Many men and women have already made the prayerful discovery that the experience of solidarity with one another and the search for God are mysteriously linked. Reiser states that the word "solidarity" provides a contemporary key to understanding Mark's message about Jesus' life and mission.
The Bible repeatedly demonstrates that the story of God entails the story of God's people, especially the poor and defenseless ones among them; and the history of God's people becomes the story of Israel's God. One cannot adequately understand the interior life of Jesus without taking into account the life of the people of God in its social, cultural, political, and religious dimensions. Jesus lived and died in solidarity with his people: He died for them because he had lived for them.
In Jesus in Solidarity with His People Reiser examines important questions that Mark raises, questions that bear heavily on adult Christian spirituality. He demonstrates that what is of importance in reading and understanding Mark's Gospel is not our mindfulness of how much God loves the people but our knowledge of how deeply we love the people of God. It is our love for the world that is required to bring this gospel, this good news of Christ risen, this Easter story, to life.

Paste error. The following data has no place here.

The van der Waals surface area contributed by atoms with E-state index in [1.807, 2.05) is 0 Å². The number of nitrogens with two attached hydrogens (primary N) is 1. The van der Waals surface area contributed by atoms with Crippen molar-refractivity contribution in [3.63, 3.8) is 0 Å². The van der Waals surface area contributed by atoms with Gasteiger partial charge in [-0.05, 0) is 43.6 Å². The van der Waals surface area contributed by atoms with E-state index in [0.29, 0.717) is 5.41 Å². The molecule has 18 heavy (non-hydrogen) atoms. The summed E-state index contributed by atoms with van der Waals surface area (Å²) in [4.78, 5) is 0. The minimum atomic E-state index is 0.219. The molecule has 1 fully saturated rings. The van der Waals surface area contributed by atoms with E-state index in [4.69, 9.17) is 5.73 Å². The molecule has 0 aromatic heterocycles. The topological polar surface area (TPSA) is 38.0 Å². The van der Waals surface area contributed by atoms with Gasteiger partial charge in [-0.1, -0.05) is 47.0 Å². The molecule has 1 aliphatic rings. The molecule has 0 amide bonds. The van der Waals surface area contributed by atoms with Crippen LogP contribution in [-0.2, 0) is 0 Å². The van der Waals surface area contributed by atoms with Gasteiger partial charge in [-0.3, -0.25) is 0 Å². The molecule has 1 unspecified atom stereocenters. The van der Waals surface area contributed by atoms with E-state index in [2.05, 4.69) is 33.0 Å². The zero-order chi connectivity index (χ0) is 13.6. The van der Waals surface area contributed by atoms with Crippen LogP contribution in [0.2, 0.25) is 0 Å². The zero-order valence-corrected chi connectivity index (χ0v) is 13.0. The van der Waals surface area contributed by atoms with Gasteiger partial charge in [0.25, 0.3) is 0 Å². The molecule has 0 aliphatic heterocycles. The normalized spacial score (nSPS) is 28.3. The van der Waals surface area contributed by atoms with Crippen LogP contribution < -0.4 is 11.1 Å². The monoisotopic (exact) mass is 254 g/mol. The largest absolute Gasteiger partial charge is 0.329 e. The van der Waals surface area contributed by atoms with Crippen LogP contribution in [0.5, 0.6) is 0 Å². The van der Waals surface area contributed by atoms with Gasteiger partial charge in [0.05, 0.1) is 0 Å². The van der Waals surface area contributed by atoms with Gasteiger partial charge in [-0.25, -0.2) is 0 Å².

Chapters are "The Theological Matters," "A Believer from the Beginning," "Of Calling and Following," "The Authority to Forgive," "What God Ordains," "A Kingdom of Throwaways," "Paying the Emperor's Tax," "A World of Parables," "Does Mark Encourage a Cult of Suffering?" "In the Company of Prophets," "Can God Be Trusted?" "What Sort of God Would Raise the Dead?" and "The Futility of Secrets."